Do you know that the Samaritan woman by the well is one of the most misunderstood women in the Bible (hint: she wasn’t a prostitute)? The publisher has generously agreed for me to offer a free copy of the chapter I wrote on her in Strengthening Families and Ending Abuse. See details below.
Story of A Samaritan Outcast
The woman didn’t mind coming to the well in the middle of the day. It mattered little that the sun burned like a hot coal in the sky. Other women came at the end of day when it was cooler. She figured that coming in the middle of the day was better than enduring the cold stares of the pious women who waited turns to lower their buckets into the deep waters of Jacob’s well. Not even a cool pot of water in the middle of the desert was worth their silence and condescending eyes.
As the Samaritan woman approached the well, she thought of her ancestor Jacob seeing Rachel for the first time. She liked imagining his giddy stare as he watched Rachel lower and raise her bucket of water. She liked thinking that a man could love a woman so much that he would want her to be bone of his bone and flesh of his flesh.
Mount Gerizim rose in the distance. Moving toward the well, she noticed a Jewish man resting. Thoughts stirred in her mind: Why was a Jewish man traveling through Samaria when other Jews traveled around it? Why was he lingering at the well when everybody knew that only morally reprehensible women drew water in the middle of the day? Tentatively she approached the stone mouth of the well. She suspended the pot over the dark hole, and pretended not to notice the man watching as she extended the rope from one hand through the other.
“Give me a drink,” the man said.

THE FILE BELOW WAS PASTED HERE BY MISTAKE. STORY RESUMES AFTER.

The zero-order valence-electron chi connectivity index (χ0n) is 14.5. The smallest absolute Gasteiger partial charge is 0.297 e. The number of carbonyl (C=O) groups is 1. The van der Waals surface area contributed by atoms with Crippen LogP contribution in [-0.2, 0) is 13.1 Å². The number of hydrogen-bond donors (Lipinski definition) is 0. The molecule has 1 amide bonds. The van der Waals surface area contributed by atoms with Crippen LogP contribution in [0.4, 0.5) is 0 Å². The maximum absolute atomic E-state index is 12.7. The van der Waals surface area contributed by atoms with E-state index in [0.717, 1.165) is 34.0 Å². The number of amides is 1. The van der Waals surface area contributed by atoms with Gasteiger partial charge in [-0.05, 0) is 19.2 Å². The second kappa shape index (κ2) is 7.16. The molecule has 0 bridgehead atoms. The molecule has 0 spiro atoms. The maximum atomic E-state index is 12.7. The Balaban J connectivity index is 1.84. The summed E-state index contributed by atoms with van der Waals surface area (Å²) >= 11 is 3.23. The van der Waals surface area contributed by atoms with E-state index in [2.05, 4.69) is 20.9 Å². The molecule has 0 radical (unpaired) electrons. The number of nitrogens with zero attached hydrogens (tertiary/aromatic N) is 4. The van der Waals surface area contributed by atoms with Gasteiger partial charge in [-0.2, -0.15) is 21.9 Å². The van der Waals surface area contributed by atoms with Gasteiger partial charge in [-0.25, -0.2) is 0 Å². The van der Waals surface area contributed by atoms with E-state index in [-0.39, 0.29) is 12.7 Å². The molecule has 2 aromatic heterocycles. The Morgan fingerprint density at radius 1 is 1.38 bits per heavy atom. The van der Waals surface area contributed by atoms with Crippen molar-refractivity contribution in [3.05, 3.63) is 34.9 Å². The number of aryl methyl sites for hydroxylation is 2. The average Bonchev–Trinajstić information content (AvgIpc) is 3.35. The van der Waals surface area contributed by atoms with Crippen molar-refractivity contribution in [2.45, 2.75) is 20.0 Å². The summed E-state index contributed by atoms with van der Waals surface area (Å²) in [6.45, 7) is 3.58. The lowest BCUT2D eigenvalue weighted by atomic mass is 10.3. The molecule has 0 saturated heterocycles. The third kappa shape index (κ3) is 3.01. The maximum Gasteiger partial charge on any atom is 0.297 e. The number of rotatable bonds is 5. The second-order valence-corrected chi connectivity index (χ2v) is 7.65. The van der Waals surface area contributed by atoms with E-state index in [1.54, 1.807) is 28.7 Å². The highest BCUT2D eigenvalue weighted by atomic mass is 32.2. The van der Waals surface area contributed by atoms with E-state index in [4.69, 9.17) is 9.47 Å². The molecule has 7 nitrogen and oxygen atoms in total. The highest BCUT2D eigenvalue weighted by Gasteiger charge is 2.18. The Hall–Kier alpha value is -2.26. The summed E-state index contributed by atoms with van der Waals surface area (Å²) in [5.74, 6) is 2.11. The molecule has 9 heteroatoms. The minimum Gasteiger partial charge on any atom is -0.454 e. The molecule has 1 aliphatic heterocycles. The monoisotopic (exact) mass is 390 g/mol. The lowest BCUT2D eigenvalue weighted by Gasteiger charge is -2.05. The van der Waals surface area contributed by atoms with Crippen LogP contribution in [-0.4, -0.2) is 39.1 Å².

She caught her breath and looked up. Beads of sweat ran down his face and neck. Astounded, she wondered why a Jewish man was speaking to her. Surely he knew the rule—that Jews do not share things, including water pots, with Samaritans. The woman shifted from one foot to the other due to the weight of the bucket and her own discomfort. “How is it that you, a Jew, ask a drink of me, a woman of Samaria?” She braced herself for his answer, and wondered what he would want after she gave him a drink.
Messiah Meets A Woman (John 4: 4-26)
The Samaritan woman who Jesus met at the well was thirsty. We know this because she carried an empty water pot from the village of Sychar to Jacob’s well (over a half mile). We know this because she went for water during the hottest time of day—when social outcasts likely avoided confrontations with pious women who drew water during the cooler late afternoon. We know the Samaritan woman was thirsty because Jesus said to her, “If you knew the gift of God and who it is that is saying to you, ‘give me a drink,’ you would have asked him, and he would have given you living water.” (v. 10) Jesus pointed at a thirst that Jacob’s well could never satisfy. Intrigued, the woman had to have wondered where Jesus would get that living water, especially when he had no bucket and the well was deep. Was it possible the man standing before her was greater than her ancestor Jacob who had built the well?
Speaking with the Samaritan woman, Jesus acted unconventionally. A Jew who addressed a Samaritan might as well have exposed himself to a communicable disease. . . The apostle John does not give many details about the Samaritan woman’s story. However, the culture of her day can tell us some things. The surrounding community would have tolerated two, or maybe three, divorces. Five marriages amounted to a disaster! Notably, Jesus refers to the woman’s illicit relationship with a man (not prostitution as many assume beyond the actual text). In this case, the woman was . . .
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